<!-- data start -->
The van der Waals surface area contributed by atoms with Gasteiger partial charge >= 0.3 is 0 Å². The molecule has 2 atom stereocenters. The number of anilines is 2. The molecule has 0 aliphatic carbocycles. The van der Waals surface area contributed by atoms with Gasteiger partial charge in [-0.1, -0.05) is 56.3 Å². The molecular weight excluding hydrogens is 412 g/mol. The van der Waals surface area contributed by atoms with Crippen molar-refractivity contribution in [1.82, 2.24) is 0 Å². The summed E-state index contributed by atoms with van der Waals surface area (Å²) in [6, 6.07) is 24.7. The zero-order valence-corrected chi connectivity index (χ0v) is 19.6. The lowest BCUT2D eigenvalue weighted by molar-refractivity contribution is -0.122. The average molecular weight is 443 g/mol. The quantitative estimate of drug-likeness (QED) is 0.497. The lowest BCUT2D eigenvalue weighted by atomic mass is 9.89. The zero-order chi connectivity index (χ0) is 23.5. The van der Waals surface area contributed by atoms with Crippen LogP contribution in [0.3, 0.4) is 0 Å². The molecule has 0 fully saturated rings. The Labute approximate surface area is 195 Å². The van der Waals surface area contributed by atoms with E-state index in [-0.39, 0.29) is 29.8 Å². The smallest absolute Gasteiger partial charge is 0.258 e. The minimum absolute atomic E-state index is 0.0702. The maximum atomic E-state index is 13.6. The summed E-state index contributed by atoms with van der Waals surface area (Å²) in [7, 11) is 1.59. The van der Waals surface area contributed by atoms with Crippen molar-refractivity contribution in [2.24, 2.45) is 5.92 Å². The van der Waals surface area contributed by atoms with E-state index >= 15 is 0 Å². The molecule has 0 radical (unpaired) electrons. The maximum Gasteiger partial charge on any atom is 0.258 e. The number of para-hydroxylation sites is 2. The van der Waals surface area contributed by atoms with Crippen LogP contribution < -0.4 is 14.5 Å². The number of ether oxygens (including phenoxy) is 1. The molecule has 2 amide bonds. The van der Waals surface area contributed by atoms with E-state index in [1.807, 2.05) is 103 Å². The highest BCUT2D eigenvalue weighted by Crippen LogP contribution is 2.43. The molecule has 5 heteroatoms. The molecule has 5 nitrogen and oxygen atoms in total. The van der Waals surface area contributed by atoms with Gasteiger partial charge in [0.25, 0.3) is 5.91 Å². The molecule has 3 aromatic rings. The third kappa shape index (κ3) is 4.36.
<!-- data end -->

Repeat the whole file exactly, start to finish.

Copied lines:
The van der Waals surface area contributed by atoms with Gasteiger partial charge >= 0.3 is 0 Å². The molecule has 2 atom stereocenters. The number of anilines is 2. The molecule has 0 aliphatic carbocycles. The van der Waals surface area contributed by atoms with Gasteiger partial charge in [-0.1, -0.05) is 56.3 Å². The molecular weight excluding hydrogens is 412 g/mol. The van der Waals surface area contributed by atoms with Crippen molar-refractivity contribution in [1.82, 2.24) is 0 Å². The summed E-state index contributed by atoms with van der Waals surface area (Å²) in [6, 6.07) is 24.7. The zero-order valence-corrected chi connectivity index (χ0v) is 19.6. The lowest BCUT2D eigenvalue weighted by molar-refractivity contribution is -0.122. The average molecular weight is 443 g/mol. The quantitative estimate of drug-likeness (QED) is 0.497. The lowest BCUT2D eigenvalue weighted by atomic mass is 9.89. The zero-order chi connectivity index (χ0) is 23.5. The van der Waals surface area contributed by atoms with Crippen LogP contribution in [0.3, 0.4) is 0 Å². The molecule has 0 fully saturated rings. The Labute approximate surface area is 195 Å². The van der Waals surface area contributed by atoms with E-state index in [-0.39, 0.29) is 29.8 Å². The smallest absolute Gasteiger partial charge is 0.258 e. The minimum absolute atomic E-state index is 0.0702. The maximum atomic E-state index is 13.6. The summed E-state index contributed by atoms with van der Waals surface area (Å²) in [7, 11) is 1.59. The van der Waals surface area contributed by atoms with Crippen molar-refractivity contribution in [2.24, 2.45) is 5.92 Å². The van der Waals surface area contributed by atoms with E-state index >= 15 is 0 Å². The molecule has 0 radical (unpaired) electrons. The maximum Gasteiger partial charge on any atom is 0.258 e. The number of para-hydroxylation sites is 2. The van der Waals surface area contributed by atoms with Crippen LogP contribution < -0.4 is 14.5 Å². The number of ether oxygens (including phenoxy) is 1. The molecule has 2 amide bonds. The van der Waals surface area contributed by atoms with E-state index in [1.807, 2.05) is 103 Å². The highest BCUT2D eigenvalue weighted by Crippen LogP contribution is 2.43. The molecule has 5 heteroatoms. The molecule has 5 nitrogen and oxygen atoms in total. The van der Waals surface area contributed by atoms with Gasteiger partial charge in [0.25, 0.3) is 5.91 Å². The molecule has 3 aromatic rings. The third kappa shape index (κ3) is 4.36.